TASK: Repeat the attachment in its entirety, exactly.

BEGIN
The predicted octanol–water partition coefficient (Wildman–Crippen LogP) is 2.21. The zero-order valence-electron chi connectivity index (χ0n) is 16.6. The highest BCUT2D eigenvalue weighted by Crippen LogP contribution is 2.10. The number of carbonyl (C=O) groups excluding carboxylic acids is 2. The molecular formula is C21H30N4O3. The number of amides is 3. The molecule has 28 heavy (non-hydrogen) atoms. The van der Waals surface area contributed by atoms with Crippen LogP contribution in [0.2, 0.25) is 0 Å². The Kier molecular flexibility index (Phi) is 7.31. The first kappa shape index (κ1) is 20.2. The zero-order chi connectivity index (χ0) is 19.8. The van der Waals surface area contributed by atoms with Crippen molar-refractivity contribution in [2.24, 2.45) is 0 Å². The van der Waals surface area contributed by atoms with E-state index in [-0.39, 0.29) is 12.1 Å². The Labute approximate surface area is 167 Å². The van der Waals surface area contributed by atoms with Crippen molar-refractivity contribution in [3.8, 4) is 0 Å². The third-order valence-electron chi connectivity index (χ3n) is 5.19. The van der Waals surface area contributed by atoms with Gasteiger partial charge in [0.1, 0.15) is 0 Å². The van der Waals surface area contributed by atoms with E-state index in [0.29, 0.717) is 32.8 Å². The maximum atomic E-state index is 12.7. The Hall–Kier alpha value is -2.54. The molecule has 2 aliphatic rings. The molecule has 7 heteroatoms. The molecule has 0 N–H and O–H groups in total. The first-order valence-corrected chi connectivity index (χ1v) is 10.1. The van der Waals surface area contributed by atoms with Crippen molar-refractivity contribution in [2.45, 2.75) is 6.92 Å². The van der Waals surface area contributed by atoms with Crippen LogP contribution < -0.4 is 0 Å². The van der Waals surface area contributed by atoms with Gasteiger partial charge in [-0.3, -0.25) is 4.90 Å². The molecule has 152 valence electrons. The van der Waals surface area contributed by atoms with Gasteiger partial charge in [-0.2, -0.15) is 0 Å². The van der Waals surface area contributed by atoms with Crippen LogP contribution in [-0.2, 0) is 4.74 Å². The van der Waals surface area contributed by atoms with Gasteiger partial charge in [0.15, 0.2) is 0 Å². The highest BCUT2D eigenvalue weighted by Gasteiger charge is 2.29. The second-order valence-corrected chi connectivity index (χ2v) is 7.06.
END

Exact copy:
The predicted octanol–water partition coefficient (Wildman–Crippen LogP) is 2.21. The zero-order valence-electron chi connectivity index (χ0n) is 16.6. The highest BCUT2D eigenvalue weighted by Crippen LogP contribution is 2.10. The number of carbonyl (C=O) groups excluding carboxylic acids is 2. The molecular formula is C21H30N4O3. The number of amides is 3. The molecule has 28 heavy (non-hydrogen) atoms. The van der Waals surface area contributed by atoms with Crippen LogP contribution in [0.2, 0.25) is 0 Å². The Kier molecular flexibility index (Phi) is 7.31. The first kappa shape index (κ1) is 20.2. The zero-order chi connectivity index (χ0) is 19.8. The van der Waals surface area contributed by atoms with Crippen molar-refractivity contribution in [2.24, 2.45) is 0 Å². The van der Waals surface area contributed by atoms with E-state index in [-0.39, 0.29) is 12.1 Å². The Labute approximate surface area is 167 Å². The van der Waals surface area contributed by atoms with Crippen molar-refractivity contribution in [3.8, 4) is 0 Å². The third-order valence-electron chi connectivity index (χ3n) is 5.19. The van der Waals surface area contributed by atoms with Gasteiger partial charge in [0.1, 0.15) is 0 Å². The van der Waals surface area contributed by atoms with E-state index in [0.29, 0.717) is 32.8 Å². The maximum atomic E-state index is 12.7. The Hall–Kier alpha value is -2.54. The molecule has 2 aliphatic rings. The molecule has 7 heteroatoms. The molecule has 0 N–H and O–H groups in total. The first-order valence-corrected chi connectivity index (χ1v) is 10.1. The van der Waals surface area contributed by atoms with Crippen molar-refractivity contribution in [2.45, 2.75) is 6.92 Å². The van der Waals surface area contributed by atoms with Crippen LogP contribution < -0.4 is 0 Å². The van der Waals surface area contributed by atoms with Gasteiger partial charge in [-0.3, -0.25) is 4.90 Å². The molecule has 152 valence electrons. The van der Waals surface area contributed by atoms with Gasteiger partial charge in [-0.2, -0.15) is 0 Å². The van der Waals surface area contributed by atoms with Crippen LogP contribution in [-0.2, 0) is 4.74 Å². The van der Waals surface area contributed by atoms with Gasteiger partial charge in [0.15, 0.2) is 0 Å². The highest BCUT2D eigenvalue weighted by Gasteiger charge is 2.29. The second-order valence-corrected chi connectivity index (χ2v) is 7.06.